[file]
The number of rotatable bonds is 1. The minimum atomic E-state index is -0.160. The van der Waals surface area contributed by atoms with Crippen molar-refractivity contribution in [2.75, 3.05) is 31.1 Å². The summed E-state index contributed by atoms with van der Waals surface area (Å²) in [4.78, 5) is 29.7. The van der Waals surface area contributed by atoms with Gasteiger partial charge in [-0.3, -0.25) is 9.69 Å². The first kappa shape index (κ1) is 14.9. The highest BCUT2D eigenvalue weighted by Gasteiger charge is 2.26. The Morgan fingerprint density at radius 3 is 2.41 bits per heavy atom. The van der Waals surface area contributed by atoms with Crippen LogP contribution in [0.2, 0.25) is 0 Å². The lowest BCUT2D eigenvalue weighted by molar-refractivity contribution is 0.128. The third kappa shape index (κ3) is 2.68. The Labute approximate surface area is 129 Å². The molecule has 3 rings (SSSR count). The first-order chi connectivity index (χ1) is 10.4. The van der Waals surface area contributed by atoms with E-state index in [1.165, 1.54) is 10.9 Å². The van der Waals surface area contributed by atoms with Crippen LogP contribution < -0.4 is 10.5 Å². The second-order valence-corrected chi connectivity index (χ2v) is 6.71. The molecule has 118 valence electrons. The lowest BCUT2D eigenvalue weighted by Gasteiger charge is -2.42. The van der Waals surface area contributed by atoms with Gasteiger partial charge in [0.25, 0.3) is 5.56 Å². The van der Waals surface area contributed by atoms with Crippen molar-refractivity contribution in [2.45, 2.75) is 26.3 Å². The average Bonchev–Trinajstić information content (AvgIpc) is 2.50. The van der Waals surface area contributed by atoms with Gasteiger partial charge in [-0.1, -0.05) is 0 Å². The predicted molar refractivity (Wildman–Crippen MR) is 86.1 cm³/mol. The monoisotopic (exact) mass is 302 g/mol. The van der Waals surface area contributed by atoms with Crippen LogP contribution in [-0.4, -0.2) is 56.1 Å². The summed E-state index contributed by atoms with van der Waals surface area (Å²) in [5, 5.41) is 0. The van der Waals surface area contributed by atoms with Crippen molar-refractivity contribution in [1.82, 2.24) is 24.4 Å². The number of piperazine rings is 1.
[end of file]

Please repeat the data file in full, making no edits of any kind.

The number of rotatable bonds is 1. The minimum atomic E-state index is -0.160. The van der Waals surface area contributed by atoms with Crippen molar-refractivity contribution in [2.75, 3.05) is 31.1 Å². The summed E-state index contributed by atoms with van der Waals surface area (Å²) in [4.78, 5) is 29.7. The van der Waals surface area contributed by atoms with Gasteiger partial charge in [-0.3, -0.25) is 9.69 Å². The first kappa shape index (κ1) is 14.9. The highest BCUT2D eigenvalue weighted by Gasteiger charge is 2.26. The Morgan fingerprint density at radius 3 is 2.41 bits per heavy atom. The van der Waals surface area contributed by atoms with Crippen LogP contribution in [0.2, 0.25) is 0 Å². The lowest BCUT2D eigenvalue weighted by molar-refractivity contribution is 0.128. The third kappa shape index (κ3) is 2.68. The Labute approximate surface area is 129 Å². The molecule has 3 rings (SSSR count). The first-order chi connectivity index (χ1) is 10.4. The van der Waals surface area contributed by atoms with E-state index in [1.165, 1.54) is 10.9 Å². The van der Waals surface area contributed by atoms with Crippen LogP contribution < -0.4 is 10.5 Å². The second-order valence-corrected chi connectivity index (χ2v) is 6.71. The molecule has 118 valence electrons. The lowest BCUT2D eigenvalue weighted by Gasteiger charge is -2.42. The van der Waals surface area contributed by atoms with Gasteiger partial charge in [0.25, 0.3) is 5.56 Å². The van der Waals surface area contributed by atoms with Crippen molar-refractivity contribution in [2.45, 2.75) is 26.3 Å². The average Bonchev–Trinajstić information content (AvgIpc) is 2.50. The van der Waals surface area contributed by atoms with Gasteiger partial charge in [-0.1, -0.05) is 0 Å². The predicted molar refractivity (Wildman–Crippen MR) is 86.1 cm³/mol. The monoisotopic (exact) mass is 302 g/mol. The van der Waals surface area contributed by atoms with Crippen LogP contribution in [-0.4, -0.2) is 56.1 Å². The summed E-state index contributed by atoms with van der Waals surface area (Å²) in [5, 5.41) is 0. The van der Waals surface area contributed by atoms with Crippen molar-refractivity contribution in [1.82, 2.24) is 24.4 Å². The number of piperazine rings is 1.